Re: Bali Hai Abandoned


Eric Freedman
 

Profound seasickness—interesting!

If you google “The one that got away” in ocean navigator there is an article about us and another boat.

A Canadian sailed south and was 400 miles from Puerto Rico when he called for help due to extreme dehydration. We were asked to assist. We were within 200 feet of a beautiful sailboat just bobbing in the sea. Without a skipper.

Unfortunately, the rescue ship took the boat in tow. When the tow broke, they gave us the position. After towing it for 8 hours we got there near sunset,

 

I was concerned about getting crew on board as it was getting dark soon. If they would have not taken it in tow, we would have sailed it to St Maarten and returned it to the boat owner without a salvage fee. My crew was very bummed out as we could have easily salvaged

her if it was not towed—The boat was named SCAT—what a name . It turned up in Jost van Dyk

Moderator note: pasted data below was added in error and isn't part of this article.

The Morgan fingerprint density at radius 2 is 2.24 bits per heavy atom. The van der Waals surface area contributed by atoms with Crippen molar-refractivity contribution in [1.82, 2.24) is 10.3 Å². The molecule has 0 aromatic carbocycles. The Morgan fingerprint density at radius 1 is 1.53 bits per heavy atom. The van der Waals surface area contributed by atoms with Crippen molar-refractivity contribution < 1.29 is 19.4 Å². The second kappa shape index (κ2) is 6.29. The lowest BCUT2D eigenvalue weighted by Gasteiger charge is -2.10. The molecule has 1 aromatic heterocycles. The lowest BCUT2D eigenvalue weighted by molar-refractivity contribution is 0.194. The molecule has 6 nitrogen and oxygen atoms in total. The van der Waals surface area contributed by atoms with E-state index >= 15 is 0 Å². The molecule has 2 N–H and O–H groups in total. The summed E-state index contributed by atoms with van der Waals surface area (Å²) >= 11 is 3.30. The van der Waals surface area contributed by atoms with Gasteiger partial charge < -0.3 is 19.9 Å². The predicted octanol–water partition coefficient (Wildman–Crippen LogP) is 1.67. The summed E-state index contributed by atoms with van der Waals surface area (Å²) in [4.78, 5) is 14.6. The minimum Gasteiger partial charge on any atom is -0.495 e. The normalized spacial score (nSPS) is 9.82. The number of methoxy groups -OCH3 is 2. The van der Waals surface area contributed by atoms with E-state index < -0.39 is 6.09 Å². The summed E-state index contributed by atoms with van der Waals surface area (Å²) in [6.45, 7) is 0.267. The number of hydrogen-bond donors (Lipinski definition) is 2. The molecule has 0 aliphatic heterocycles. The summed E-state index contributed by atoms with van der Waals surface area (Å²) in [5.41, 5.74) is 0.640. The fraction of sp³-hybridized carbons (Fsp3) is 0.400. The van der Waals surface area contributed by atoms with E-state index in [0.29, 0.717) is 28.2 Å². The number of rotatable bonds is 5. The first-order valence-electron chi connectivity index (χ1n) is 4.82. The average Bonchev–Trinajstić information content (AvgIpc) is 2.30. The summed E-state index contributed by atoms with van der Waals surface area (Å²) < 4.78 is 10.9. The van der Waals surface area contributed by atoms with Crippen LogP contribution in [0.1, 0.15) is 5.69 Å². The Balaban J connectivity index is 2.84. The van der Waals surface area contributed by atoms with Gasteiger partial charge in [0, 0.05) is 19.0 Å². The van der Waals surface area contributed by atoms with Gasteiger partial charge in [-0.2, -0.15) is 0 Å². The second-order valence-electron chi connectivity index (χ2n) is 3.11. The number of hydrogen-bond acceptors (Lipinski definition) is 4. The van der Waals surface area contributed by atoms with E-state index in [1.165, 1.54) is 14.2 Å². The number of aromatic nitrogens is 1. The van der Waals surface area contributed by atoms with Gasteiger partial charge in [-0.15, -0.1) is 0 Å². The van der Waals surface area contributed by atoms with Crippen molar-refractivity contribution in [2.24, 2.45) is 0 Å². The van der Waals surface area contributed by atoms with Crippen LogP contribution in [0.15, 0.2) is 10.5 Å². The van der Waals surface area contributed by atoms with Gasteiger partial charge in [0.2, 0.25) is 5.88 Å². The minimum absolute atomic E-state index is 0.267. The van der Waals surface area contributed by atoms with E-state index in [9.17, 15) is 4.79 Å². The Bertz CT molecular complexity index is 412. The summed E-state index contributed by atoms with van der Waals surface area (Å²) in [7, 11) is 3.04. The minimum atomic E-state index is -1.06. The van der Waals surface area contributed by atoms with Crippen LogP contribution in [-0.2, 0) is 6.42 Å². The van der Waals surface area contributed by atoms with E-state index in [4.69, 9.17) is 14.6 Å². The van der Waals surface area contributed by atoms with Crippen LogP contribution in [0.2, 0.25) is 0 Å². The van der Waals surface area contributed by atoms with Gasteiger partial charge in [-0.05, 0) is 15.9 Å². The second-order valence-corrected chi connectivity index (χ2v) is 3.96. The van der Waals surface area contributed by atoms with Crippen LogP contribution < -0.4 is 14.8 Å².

From: main@AmelYachtOwners.groups.io <main@AmelYachtOwners.groups.io> On Behalf Of Paul Harries via groups.io
Sent: Tuesday, August 24, 2021 9:25 PM
To: main@AmelYachtOwners.groups.io
Subject: Re: [AmelYachtOwners] Bali Hai Abandoned

 

There were likely other factors such as:
Profound sea sickness

Unable to deploy drone or sea anchor

Physical injuries from being thrown about

Psychological impact if skipper and Admiral disagree on strategy.


It is very interesting that even calm, collective individuals can have a change of mindset under adverse conditions when serial failures also occur. This pattern is often seen aviation disasters but also in other venues such as the operating room! Some have described it as a temporary brain fog, a bit like when we are lost but fail to accept the fact when reconciling assumed position with chart or map.


--
Paul Harries
Prospective Amel Buyer

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